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Autor: Ajay Vasudevan
Año: Desde 2002

Artículos de revistas


SL-Animals-DVS: event-driven sign language animals dataset
A. Vasudevan, P. Negri, C. di Ielsi, B. Linares-Barranco and T. Serrano-Gotarredona
Journal Paper · Pattern Analysis And Applications, vol. 24, no. 2, 2021
resumen      doi      

Non-intrusive visual-based applications supporting the communication of people employing sign language for communication are always an open and attractive research field for the human action recognition community. Automatic sign language interpretation is a complex visual recognition task where motion across time distinguishes the sign being performed. In recent years, the development of robust and successful deep-learning techniques has been accompanied by the creation of a large number of databases. The availability of challenging datasets of Sign Language (SL) terms and phrases helps to push the research to develop new algorithms and methods to tackle their automatic recognition. This paper presents ‘SL-Animals-DV’, an event-based action dataset captured by a Dynamic Vision Sensor (DVS). The DVS records non-fluent signers performing a small set of isolated words derived from SL signs of various animals as a continuous spike flow at very low latency. This is especially suited for SL signs which are usually made at very high speeds. We benchmark the recognition performance on this data using three state-of-the-art Spiking Neural Networks (SNN) recognition systems. SNNs are naturally compatible to make use of the temporal information that is provided by the DVS where the information is encoded in the spike times. The dataset has about 1100 samples of 59 subjects performing 19 sign language signs in isolation at different scenarios, providing a challenging evaluation platform for this emerging technology.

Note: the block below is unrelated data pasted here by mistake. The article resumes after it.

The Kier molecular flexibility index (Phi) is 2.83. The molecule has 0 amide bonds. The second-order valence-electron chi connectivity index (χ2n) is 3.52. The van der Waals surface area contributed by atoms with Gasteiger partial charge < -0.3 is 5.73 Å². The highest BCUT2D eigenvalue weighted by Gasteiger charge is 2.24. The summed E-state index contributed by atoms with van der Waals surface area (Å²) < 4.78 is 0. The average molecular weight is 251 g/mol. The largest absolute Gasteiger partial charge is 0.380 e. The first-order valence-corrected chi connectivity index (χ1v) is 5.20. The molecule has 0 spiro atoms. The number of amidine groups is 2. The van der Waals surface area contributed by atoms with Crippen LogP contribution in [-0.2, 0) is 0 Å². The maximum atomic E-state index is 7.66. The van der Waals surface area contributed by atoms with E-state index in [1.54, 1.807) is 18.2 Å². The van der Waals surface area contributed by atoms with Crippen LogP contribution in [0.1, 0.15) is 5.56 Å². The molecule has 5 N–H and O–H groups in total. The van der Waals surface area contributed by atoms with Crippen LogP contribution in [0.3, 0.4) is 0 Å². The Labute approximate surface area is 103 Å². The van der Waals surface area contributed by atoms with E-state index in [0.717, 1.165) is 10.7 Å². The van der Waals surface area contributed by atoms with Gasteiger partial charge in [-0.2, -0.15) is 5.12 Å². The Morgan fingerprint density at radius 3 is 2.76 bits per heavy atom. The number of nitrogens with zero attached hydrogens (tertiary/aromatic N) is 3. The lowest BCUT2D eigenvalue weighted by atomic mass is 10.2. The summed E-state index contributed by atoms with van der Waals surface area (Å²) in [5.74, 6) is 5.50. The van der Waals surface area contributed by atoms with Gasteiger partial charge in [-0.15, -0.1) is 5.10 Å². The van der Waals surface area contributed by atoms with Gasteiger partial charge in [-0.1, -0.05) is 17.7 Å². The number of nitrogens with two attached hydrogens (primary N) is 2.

Congresos


Introduction and Analysis of an Event-Based Sign Language Dataset
A. Vasudevan, P. Negri, B. Linares-Barranco and T. Serrano-Gotarredona
Conference · IEEE International Conference on Automatic Face and Gesture Recognition FG 2020
resumen     

Human gestures recognition is a complex visual recognition task where motion across time distinguishes the type of action. Automatic systems tackle this problem using complex machine learning architectures and training datasets. In recent years, the use and success of robust deep learning techniques was compatible with the availability of a great number of these sets. This paper presents SL-Animals-DVS, an event-based action dataset captured by a Dynamic Vision Sensor (DVS). The DVS records humans performing sign language gestures of various animals as a continuous spike flow at very low latency. This is especially suited for sign language gestures which are usually made at very high speeds. We also benchmark the recognition performance on this data using two state-of-the-art Spiking Neural Networks (SNN) recognition systems. SNNs are naturally compatible to make use of the temporal information that is provided by the DVS where the information is encoded in the spike times. The dataset has about 1100 samples of 58 subjects performing 19 sign language gestures in isolation at different scenarios, providing a challenging evaluation platform for this emerging technology.

Learning weights with STDP to build prototype images for classification
A. Vasudevan, T. Serrano-Gotarredona and B. Linares-Barranco
Conference · Design and Technology of Integrated Systems in Nanoscale Era DTIS 2019
resumen     

The combination of Spike Timing Dependent Plasticity (STDP) and latency coding used in a spiking neural network has been shown to learn hierarchical features. In this paper we propose a new way to classify images using an SVM. Prototype images are built from the weights learned in an unsupervised manner using STDP. The prototype images are cross correlated with the input image and the peak of the cross correlation with each prototype image is used as additional features for an SVM. The network, demonstrated on the MNIST data set, achieves 99.15% testing accuracy which is the best reported accuracy for a SNN with unsupervised training.

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